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Paraguay Travel Guide

Welcome to our guide to Paraguay, the heart of South America! This landlocked gem, cocooned by Bolivia, Argentina, and Brazil, is a pulsating mix of natural beauty, rich culture, and fascinating history.

Off the beaten tourist track, Paraguay offers a unique experience with its expansive wild landscapes, vibrant cities, indigenous communities, and grand colonial relics. This is the place for explorers seeking the road less traveled, for those who are charmed by simplicity and authenticity. Come, discover Paraguay with us!

Quick Info

Capital city: Asunción

Currency: Paraguayan Guaraní  (PYG) 1 USD = 7256 PYG.

Electricity: Power voltage is 220 Volts. Power sockets type C.

Languages: Spanish and Guaraní are the two official languages of Paraguay. Jopará, a mix of these two languages, is spoken by most Paragayans.

Fun fact: Paraguay is known as the “Heart of South America” due to its central location on the continent. 

10 Handpicked Highlights of Paraguay

Here is a list of amazing places to visit in Paraguay:


The capital city of Paraguay, Asunción, bursts with a unique blend of traditional charm and modern energy. A stroll through the city reveals a kaleidoscope of architectural styles, from charming colonial buildings to ultra-modern skyscrapers.

Visitors can wander through the Panteón de los Héroes, a national landmark dedicated to the heroes of the War of the Triple Alliance, or soak in local culture at the Mercado Cuatro, where you can buy traditional Paraguayan crafts. Museums such as the Museo del Barro offer a peek into Paraguay’s rich artistic tradition, showcasing both indigenous and contemporary Paraguayan art.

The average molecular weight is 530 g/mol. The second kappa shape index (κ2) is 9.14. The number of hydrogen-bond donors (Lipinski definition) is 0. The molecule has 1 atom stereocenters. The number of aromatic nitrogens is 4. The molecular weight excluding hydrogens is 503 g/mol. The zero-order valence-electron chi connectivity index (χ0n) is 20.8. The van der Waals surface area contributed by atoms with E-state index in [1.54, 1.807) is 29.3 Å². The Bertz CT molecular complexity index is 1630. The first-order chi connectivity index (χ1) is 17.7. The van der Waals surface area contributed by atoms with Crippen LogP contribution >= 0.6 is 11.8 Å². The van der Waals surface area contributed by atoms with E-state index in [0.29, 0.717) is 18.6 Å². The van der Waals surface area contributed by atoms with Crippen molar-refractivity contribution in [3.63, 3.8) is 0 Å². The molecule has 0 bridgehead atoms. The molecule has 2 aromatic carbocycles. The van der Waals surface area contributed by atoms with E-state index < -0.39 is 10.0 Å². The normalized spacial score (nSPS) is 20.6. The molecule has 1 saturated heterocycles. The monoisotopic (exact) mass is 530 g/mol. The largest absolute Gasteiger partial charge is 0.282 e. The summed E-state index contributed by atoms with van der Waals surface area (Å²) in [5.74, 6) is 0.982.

Itaipu Dam

The colossal Itaipu Dam, spanning the Paraná River between Paraguay and Brazil, is a testament to human ambition and engineering. The dam is one of the largest operating hydroelectric facilities in terms of annual energy generation, providing a significant portion of the power for both countries.

Tours of the dam offer insight into this marvel of modern engineering and the environmental impact of such large-scale projects. Don’t miss the spectacular sight of the dam lit up at night!

Paraguay - Itaipu Dam
Itaipu Dam

 Jesuit Missions of La Santísima Trinidad de Paraná and Jesús de Tavarangue

These majestic sites, now UNESCO World Heritage Sites, are remnants of Jesuit reductions from the 17th and 18th centuries. The intricate stonework and structures provide a glimpse into the sophisticated societies built by the Jesuits and local Guarani people.

From the church and museum at Trinidad to the remains of the college at Jesús, these sites offer a fascinating exploration of a unique period in South American history.

 Ybycuí National Park

Nestled in the heart of Paraguay, Ybycuí National Park is a nature lover’s paradise. The park is renowned for its lush forests, stunning waterfalls, and abundant wildlife, offering a perfect escape into Paraguay’s natural beauty. The historical iron foundry, a poignant reminder of the Paraguayan War, adds a historical dimension to the park’s appeal.


A vibrant city on the banks of the Paraná River, Encarnación is often referred to as the ‘Pearl of the South’. From sun-kissed beaches to lively Carnaval celebrations, the city offers a delightful mix of relaxation and excitement.

A visit to Encarnación would be incomplete without a trip to the nearby Jesuit ruins of Trinidad and Jesús, immersing you in a journey through time.